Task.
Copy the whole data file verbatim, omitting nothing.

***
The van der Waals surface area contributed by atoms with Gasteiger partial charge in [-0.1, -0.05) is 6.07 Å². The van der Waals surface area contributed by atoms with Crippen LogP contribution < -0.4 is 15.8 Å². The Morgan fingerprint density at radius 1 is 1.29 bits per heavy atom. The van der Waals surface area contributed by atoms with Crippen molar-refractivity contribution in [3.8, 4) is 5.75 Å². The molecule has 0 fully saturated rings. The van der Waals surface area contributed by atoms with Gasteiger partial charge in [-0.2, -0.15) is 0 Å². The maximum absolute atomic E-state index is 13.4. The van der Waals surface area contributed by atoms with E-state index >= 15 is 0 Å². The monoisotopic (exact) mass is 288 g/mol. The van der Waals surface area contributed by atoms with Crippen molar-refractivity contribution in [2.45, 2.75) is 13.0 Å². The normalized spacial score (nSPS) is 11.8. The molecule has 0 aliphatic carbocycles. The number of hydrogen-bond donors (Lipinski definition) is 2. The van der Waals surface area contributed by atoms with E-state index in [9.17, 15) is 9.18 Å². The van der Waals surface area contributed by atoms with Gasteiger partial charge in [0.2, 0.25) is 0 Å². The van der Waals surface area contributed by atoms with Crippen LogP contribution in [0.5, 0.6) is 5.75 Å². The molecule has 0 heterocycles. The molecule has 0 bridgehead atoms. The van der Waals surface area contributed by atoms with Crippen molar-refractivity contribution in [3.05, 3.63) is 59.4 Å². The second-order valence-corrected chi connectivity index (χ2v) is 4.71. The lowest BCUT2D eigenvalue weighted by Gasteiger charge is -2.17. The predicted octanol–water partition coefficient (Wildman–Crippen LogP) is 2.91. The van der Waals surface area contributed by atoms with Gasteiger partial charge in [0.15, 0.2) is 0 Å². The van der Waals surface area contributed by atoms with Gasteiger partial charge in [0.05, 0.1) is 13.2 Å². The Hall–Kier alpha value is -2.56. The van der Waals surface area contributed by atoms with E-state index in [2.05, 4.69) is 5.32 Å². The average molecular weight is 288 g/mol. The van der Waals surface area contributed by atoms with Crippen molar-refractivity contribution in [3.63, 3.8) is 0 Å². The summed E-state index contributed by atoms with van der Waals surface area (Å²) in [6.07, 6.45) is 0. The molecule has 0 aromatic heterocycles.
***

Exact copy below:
The van der Waals surface area contributed by atoms with Gasteiger partial charge in [-0.1, -0.05) is 6.07 Å². The van der Waals surface area contributed by atoms with Crippen LogP contribution < -0.4 is 15.8 Å². The Morgan fingerprint density at radius 1 is 1.29 bits per heavy atom. The van der Waals surface area contributed by atoms with Crippen molar-refractivity contribution in [3.8, 4) is 5.75 Å². The molecule has 0 fully saturated rings. The van der Waals surface area contributed by atoms with Gasteiger partial charge in [-0.2, -0.15) is 0 Å². The maximum absolute atomic E-state index is 13.4. The van der Waals surface area contributed by atoms with E-state index >= 15 is 0 Å². The monoisotopic (exact) mass is 288 g/mol. The van der Waals surface area contributed by atoms with Crippen molar-refractivity contribution in [2.45, 2.75) is 13.0 Å². The normalized spacial score (nSPS) is 11.8. The molecule has 0 aliphatic carbocycles. The number of hydrogen-bond donors (Lipinski definition) is 2. The van der Waals surface area contributed by atoms with E-state index in [9.17, 15) is 9.18 Å². The van der Waals surface area contributed by atoms with Gasteiger partial charge in [0.2, 0.25) is 0 Å². The van der Waals surface area contributed by atoms with Crippen LogP contribution in [0.5, 0.6) is 5.75 Å². The molecule has 0 heterocycles. The molecule has 0 bridgehead atoms. The van der Waals surface area contributed by atoms with Crippen molar-refractivity contribution in [3.05, 3.63) is 59.4 Å². The second-order valence-corrected chi connectivity index (χ2v) is 4.71. The lowest BCUT2D eigenvalue weighted by Gasteiger charge is -2.17. The predicted octanol–water partition coefficient (Wildman–Crippen LogP) is 2.91. The van der Waals surface area contributed by atoms with Gasteiger partial charge in [0.15, 0.2) is 0 Å². The van der Waals surface area contributed by atoms with Gasteiger partial charge in [0.05, 0.1) is 13.2 Å². The Hall–Kier alpha value is -2.56. The van der Waals surface area contributed by atoms with E-state index in [2.05, 4.69) is 5.32 Å². The average molecular weight is 288 g/mol. The van der Waals surface area contributed by atoms with Crippen molar-refractivity contribution in [3.63, 3.8) is 0 Å². The summed E-state index contributed by atoms with van der Waals surface area (Å²) in [6.07, 6.45) is 0. The molecule has 0 aromatic heterocycles.